This post was originally published at Novelicious.com and is now at WritingTipsOasis.com. WritingTipsOasis.com acquired Novelicious.com in June 2022.
There’s nothing like a Katie Fforde novel. Her latest, A Summer at Sea, offers delicious escapism aboard a little puffer boat in Scotland. Katie joins us now to talk books, inspiration and her writing process.
I find inspiration for my books almost anywhere. I have written books based on overheard scraps of conversation (Highland Fling) television programmes (Thyme Out, A Perfect Match) newspaper adverts (Stately Pursuits) – almost anything.
My average writing day starts early. I get up and go straight to my desk. I usually listen to the radio and do emails and play Spider patience for a while before I start work. It would be better if I just got stuck in!
When you are writing, do you use any famous people or people you know as inspiration?
I do sometimes use people I know as inspiration but I usually tell them. I used my sister and brother in law and their house hunting or A Perfect Match and for A Summer at Sea I used my old friends who run the puffer (the setting for the book.) Nick, known in the book as James, is very like he is in real life.
What is your favourite Women’s Fiction book of all time and why?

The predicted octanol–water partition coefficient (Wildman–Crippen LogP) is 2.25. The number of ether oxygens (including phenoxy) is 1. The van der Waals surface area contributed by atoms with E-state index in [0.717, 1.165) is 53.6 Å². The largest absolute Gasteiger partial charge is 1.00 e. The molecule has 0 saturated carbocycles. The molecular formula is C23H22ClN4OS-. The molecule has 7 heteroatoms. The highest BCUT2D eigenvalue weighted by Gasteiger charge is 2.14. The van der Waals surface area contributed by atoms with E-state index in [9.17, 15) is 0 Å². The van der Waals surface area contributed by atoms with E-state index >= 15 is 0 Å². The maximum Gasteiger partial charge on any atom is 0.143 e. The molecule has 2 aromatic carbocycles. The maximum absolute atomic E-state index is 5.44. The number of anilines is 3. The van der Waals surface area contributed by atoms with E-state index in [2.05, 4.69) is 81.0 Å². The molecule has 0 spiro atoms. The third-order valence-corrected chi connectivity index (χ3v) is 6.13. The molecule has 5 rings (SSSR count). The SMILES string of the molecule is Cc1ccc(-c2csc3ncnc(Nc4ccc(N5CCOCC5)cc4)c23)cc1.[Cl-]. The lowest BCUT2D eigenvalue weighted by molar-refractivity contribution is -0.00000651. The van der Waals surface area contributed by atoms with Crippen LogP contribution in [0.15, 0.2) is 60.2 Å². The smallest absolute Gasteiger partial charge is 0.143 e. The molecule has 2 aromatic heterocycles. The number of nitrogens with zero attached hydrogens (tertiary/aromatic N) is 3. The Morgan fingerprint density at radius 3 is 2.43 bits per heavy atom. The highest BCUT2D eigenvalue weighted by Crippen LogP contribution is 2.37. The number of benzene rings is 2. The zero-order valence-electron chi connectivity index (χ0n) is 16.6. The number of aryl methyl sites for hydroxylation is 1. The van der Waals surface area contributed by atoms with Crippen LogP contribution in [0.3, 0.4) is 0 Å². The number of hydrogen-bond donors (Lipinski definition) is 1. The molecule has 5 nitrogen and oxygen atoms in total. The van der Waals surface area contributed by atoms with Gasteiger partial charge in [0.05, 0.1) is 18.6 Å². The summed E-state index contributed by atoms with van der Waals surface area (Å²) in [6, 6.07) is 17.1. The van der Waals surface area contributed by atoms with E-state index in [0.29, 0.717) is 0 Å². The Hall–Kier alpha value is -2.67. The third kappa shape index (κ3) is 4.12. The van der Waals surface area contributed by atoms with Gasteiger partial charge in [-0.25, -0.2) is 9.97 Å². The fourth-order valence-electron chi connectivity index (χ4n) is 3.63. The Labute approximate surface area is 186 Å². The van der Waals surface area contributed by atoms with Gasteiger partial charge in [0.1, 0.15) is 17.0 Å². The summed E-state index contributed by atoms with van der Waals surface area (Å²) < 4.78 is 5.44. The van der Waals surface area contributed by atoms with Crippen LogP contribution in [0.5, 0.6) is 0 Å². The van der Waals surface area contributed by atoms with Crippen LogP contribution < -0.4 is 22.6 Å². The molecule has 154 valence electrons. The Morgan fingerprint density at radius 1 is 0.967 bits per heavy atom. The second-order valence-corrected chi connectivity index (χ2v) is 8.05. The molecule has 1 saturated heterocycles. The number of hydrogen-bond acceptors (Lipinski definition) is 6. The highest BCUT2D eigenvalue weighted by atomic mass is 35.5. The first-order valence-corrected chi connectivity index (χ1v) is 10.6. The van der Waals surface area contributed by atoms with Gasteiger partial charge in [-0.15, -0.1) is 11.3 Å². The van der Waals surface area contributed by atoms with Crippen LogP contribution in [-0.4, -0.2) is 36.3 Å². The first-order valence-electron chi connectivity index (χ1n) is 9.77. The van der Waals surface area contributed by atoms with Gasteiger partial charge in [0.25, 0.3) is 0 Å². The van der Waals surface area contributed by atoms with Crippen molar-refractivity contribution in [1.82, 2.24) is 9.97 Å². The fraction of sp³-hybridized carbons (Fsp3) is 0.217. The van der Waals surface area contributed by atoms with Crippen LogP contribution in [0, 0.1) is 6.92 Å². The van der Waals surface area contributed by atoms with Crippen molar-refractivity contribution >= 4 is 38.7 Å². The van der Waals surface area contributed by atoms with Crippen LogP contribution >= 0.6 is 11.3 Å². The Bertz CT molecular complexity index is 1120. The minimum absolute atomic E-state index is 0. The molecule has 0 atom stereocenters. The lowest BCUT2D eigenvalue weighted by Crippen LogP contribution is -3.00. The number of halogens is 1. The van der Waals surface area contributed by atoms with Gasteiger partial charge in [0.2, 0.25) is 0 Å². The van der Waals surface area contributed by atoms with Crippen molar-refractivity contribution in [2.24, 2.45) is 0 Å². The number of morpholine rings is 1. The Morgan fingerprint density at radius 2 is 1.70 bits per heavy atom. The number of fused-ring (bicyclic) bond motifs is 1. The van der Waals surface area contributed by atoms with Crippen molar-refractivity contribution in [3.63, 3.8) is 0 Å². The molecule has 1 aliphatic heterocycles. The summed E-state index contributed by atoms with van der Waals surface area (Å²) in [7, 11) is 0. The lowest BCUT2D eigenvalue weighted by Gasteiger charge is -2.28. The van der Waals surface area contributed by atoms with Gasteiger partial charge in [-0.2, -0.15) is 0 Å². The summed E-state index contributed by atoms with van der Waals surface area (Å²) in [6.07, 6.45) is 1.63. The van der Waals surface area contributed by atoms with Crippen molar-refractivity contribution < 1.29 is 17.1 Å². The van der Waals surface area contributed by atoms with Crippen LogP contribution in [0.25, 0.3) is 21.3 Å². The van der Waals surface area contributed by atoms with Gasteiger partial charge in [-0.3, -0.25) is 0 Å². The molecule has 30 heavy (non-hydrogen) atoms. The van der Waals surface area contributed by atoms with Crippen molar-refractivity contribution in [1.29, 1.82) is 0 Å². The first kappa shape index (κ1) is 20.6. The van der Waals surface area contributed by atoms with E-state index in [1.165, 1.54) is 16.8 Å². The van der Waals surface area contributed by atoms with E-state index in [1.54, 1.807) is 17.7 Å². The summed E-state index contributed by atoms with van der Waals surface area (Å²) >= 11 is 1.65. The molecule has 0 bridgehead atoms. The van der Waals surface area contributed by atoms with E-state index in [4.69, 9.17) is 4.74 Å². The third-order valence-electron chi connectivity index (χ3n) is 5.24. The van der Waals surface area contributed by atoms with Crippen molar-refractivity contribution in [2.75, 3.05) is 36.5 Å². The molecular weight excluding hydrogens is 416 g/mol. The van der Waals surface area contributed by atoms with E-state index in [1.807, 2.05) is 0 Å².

I think my favourite Women’s Fiction book of all time is The Vizard Mask by Diana Norman. Sadly, Diana died and the book is out of print but it is stunning. Beautifully written, incredibly romantic and a real page turner.
Georgette Heyer inspired me before I knew I wanted to be a writer. I wanted to be like her heroines and many years later, I wanted to make people turn the pages, just like she did.
Can you give us three book recommendations?
Three book recommendations: The Song Collector by Natasha Solomon.
What is your writing process? Do you plan first or dive in? How many drafts do you do?
As for planning, I like to do a lot of thinking and some planning, but there will always be times when I just dive in. I revise a bit as I go along but eventually my editor will ask for some chapters. Obviously after she has seen it there will be more edits but I don’t like to do too many or I get fed up with it.
My journey to being a published author was straightforward but long. I tried to write for Mills and Boon for about eight years. Then the organiser of The Romantic Novelists Association New Writers’ Scheme at the time (Hilary Johnson) passed me onto an agent. She gave me the confidence to write something longer and funnier and had sold it before it was finished.
What do you think is the biggest myth about being a novelist?
The biggest myth about being a novelist is that it will make you an overnight millionaire. It’s surprising how many people think this.
What advice can you give to our readers who want to write a novel of their own?
My best advice to readers who want to write a novel of their own is to read a lot. You will gradually notice what works, what jars and what makes you think, yes! Writing courses are good because apart from anything else it will gain you writer friends who will be there for the good times and the bad. Also get onto the RNA’s New Writers’ Scheme if you possibly can. It’s brilliant.